BRAZILIAN rookie called Spiderman wins Indianapolis 500
Sunday, May 27th 2001, 12:00 am
News On 6
INDIANAPOLIS (AP) _ Team owner Roger Penske climbed into Victory Lane again Sunday at the Indianapolis 500, this time on the back of Brazilian rookie Helio Castroneves.
Castroneves led a dominant pack of stars back to auto racing's biggest event and then celebrated by climbing the fence in his best Spiderman impersonation.
It is his trademark in Indy racing's rival league but a new sight at the 500, boycotted for the past five years by most of the top teams and drivers from Championship Auto Racing Teams.
Castroneves and fellow Brazilian Gil de Ferran gave Penske a 1-2 finish and CART a sweep of the top five.
``It's the best day of my life, redeeming myself like this,'' said Penske, following a record 11th Indy victory.
Castroneves, an Indy rookie, gave The Captain a triumphant return Sunday to the 500-mile race, where his team failed to qualify for the race in 1995, Penske's last visit to the Indianapolis Motor Speedway as an Indy-car owner.
The 26-year-old winner celebrated by demonstrating for fans why he is known as Spiderman on the CART circuit. He stopped his red and white car near the finish line after a cool-down lap, jumped up a steel-mesh fence, pumped his fist and signaled for his team to join him.
They did. Marlboro Team Penske raced across the track, climbed a short concrete wall and scaled half of a 17-foot fence, to the delight of the Indy crowd.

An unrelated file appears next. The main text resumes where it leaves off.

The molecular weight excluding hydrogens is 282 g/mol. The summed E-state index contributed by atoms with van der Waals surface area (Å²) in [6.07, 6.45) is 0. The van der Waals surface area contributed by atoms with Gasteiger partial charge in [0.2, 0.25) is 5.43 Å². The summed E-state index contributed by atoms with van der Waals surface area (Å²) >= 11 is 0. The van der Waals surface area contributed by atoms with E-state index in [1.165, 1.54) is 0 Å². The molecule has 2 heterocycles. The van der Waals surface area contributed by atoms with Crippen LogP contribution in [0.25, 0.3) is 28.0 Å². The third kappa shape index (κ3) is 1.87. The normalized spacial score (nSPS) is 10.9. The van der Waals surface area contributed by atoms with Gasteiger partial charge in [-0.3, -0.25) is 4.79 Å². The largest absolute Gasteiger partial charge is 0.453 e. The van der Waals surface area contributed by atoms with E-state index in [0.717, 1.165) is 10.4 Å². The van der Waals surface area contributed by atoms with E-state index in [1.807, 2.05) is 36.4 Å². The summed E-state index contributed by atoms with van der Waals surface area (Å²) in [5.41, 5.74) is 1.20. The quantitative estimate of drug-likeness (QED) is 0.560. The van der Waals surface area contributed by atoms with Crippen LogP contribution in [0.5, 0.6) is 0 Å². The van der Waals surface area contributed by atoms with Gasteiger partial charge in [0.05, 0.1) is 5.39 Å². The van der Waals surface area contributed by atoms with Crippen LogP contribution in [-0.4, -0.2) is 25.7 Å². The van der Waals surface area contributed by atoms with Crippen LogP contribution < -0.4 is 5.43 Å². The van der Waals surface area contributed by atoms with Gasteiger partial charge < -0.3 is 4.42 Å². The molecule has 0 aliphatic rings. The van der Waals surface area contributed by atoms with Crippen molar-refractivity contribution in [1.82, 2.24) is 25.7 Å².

``I just wanted to express my feelings and I think everybody liked that,'' said Castroneves, who was cheered by the crowd as he rode atop a pace car during a victory lap, waving his arms and punching the air.
Penske remained in the pits while Castroneves and crew scaled the fence.
``I'm climbing with him tonight, when nobody's looking,'' Penske said.
De Ferran, Michael Andretti, Jimmy Vasser and rookie Bruno Junqueira took the top five positions, making it a tough day for the rival Indy Racing League, which considers Indy its centerpiece.
Eliseo Salazar finished seventh in the best showing for an IRL regular.
Tony Stewart, attempting to race in the 500 and NASCAR's Coca-Cola 600 in Concord, N.C., on the same day for the second time in three years, led for a while and wound up sixth.
Despite seven cautions and a 16-minute red flag for rain, he finished with enough time to get to the other race.
Indy got off to a shaky start when pole-winner Scott Sharp lost control on cold, slick tires and crashed on the first turn of the first of 200 laps.
The green flag came out again on lap seven. But one lap later, Sarah Fisher, the only woman in the 33-car field, crashed in the second turn under circumstances similar to Sharp's. She hit the wall and took out Scott Goodyear's car.
Goodyear, a two-time runner-up, was in good condition at Methodist Hospital with a fractured lower back, the only injury of the race.